Besides design and manufacturing, the artillery gun required special steel and intricate knowledge of metallurgy. The barrel and breech developed by the Kalyani group is also being used for other industry partners.
Defence is one of the key segments for the group. A new defence holding company, Kalyani Strategic Systems, is its vehicle for defence manufacturing and tie-ups with international players. It has collaborations with Israel’s Elbit Systems and Swedish defence conglomerate SAAB.
Although the Kalyani group is focusing on artillery systems, armoured fighting vehicles, precision ammunition, military vehicles and defence electronics as its areas of operation, there is some time to go before orders from the government fructify and revenue generation picks up. Its defence revenue for the quarter ended December 31 stood at Rs 45 crore.
The Kalyani group and others, including Larsen & Toubro, Punj Lloyd and Reliance Infrastructure, are going big on defence because of the government push for manufacturing in this segment. Contractual offset obligation alone will create Rs29,500-crore business in India, which will enhance domestic capabilities.
The other reason Kalyani is focusing on defence is that military hardware requires forgings as a base and this makes it a natural fit for the group. Its flagship, Bharat Forge, is among the topmost forging and engineering players in the country with a strong presence overseas. Half of its business comes from components meant for commercial vehicles, 10 per cent from passenger vehicles and 40 per cent from industries which includes power.
The current strategy involves sweating its existing assets to generate more revenue rather than go for huge capital expenditure, says a spokesperson. “All our facilities are fungible for the products we manufacture. So our focus now is more on setting up machining facilities which will help us move up the value chain,” he says.
This has put the company in a rather unique position. Unlike other Indian companies, Bharat Forge expects to be debt-free soon. Its gross debt is Rs 1,840 crore and net debt is about Rs 560-570 crore.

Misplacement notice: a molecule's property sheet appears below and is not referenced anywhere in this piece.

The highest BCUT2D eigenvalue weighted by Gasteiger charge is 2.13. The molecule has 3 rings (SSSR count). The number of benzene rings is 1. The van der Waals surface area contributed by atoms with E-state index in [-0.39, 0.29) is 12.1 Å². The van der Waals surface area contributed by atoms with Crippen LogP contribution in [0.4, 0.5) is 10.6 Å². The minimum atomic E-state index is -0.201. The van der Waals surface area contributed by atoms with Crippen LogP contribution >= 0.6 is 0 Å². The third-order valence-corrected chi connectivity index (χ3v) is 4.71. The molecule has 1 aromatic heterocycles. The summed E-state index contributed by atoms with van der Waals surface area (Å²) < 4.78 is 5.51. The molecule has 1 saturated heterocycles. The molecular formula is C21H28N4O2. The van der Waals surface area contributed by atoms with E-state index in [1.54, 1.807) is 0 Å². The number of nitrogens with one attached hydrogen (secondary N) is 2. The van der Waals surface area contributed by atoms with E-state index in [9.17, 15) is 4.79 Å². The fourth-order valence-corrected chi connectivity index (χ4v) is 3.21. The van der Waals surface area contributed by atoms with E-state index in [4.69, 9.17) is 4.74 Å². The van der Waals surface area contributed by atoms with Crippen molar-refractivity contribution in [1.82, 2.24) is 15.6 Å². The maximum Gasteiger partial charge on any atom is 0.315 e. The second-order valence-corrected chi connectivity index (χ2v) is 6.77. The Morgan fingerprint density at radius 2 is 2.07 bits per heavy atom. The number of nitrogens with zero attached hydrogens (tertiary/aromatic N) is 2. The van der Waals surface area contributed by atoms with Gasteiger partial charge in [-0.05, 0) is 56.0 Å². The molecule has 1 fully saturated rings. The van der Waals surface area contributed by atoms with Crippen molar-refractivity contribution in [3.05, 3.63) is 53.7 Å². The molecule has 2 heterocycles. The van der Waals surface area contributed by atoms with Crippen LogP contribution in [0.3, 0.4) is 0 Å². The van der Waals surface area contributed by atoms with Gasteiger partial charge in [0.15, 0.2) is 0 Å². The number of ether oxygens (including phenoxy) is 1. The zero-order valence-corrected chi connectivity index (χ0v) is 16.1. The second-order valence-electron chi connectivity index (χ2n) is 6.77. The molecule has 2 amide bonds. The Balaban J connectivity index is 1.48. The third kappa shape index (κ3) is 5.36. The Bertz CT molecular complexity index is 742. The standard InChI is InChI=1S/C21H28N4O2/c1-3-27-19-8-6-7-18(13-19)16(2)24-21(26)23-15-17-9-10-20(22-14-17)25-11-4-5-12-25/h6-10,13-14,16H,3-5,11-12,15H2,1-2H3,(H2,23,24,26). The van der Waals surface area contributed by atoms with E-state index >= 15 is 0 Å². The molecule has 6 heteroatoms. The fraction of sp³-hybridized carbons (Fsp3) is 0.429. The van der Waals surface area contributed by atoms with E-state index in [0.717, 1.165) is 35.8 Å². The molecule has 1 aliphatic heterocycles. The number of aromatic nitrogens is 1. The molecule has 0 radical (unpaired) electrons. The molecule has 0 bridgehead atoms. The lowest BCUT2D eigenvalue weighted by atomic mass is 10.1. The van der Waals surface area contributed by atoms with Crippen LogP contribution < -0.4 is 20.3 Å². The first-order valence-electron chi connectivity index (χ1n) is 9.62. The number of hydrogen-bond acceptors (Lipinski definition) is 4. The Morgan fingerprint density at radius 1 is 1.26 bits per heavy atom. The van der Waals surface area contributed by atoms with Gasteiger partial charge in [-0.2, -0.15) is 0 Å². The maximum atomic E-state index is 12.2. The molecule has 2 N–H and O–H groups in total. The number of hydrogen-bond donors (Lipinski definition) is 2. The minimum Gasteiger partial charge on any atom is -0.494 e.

Nevertheless, Amit Kalyani, executive director, Bharat Forge, says business growth over the medium term will be driven by innovation and new product development. This will help the company increase the number of internally manufactured components that go in a single unit of a product, and enhance penetration in new sectors such as rail, aerospace and others.
In the automobile segment, for instance, the company sees content per unit going up two to three times. It currently supplies engine and chassis components like crank shaft, steering knuckles and front axle beams.
The company is building two small press line to manufacture smaller sophisticated products for passenger car segment. “The performance of the company in the automobile sector has been better than the underlying market. Besides, we are seeing good traction in the power space across all sources, that is wind, thermal and hydro,” says Amit Kalyani.
The company’s acquisition of Tennessee-based Walker Forge is complete. It will now help the company in making a presence in the US and cater to demand from automobile companies that may arise on a short-term basis in North America. Twenty eight per cent of Bharat Forge’s standalone revenue, amounting to Rs 2,766 crore, came from the US in the quarter ended December.
The group entered the overseas market primarily through acquisitions. Amit Kalyani says operations there have started doing well on the back of measures focused on productivity and cost controls. “The focus now is on increasing the utilisation and performance of our recently acquired business in the US. The overseas operations will play a major role in focusing on light weight forgings and solutions for new technologies.”
Setting new goals
Over the next few years, the group will be increasing presence and penetration in transportation vertical, comprising aerospace and railways, which contributes only around Rs 50 crore today. “We expect this vertical to become close to $100 million in the medium term, benefiting from ramp-up in orders in aerospace and increasing content (supplied by the group) per locomotive,” he says.
Export revenues in the passenger vehicle segment is expected to double in the next few years, driven by order wins from domestic and global OEMs and increasing value addition. In commercial vehicles, it will be increasing content per vehicle and also address opportunity in India arising from the transition in emission standards from Bharat Stage IV to VI. The real growth in the passenger vehicle segment is expected in 2017-18 when the company sees new machine products coming on line, giving it a mix of forging and machining.
Amit Kalyani says the key challenge will be to ensure the development of its human resources internally and retention of the same, given the huge and diverse opportunities the group is pursuing. Besides, rapid transformational shift in the automotive landscape towards new energy vehicles—hybrid and electric—will require a tweaking of product range.
With 750,000 tonne annual capacity and presence in five countries, the group’s larger effort is to have a more diversified revenue mix which will provide resilience when the cycle turns.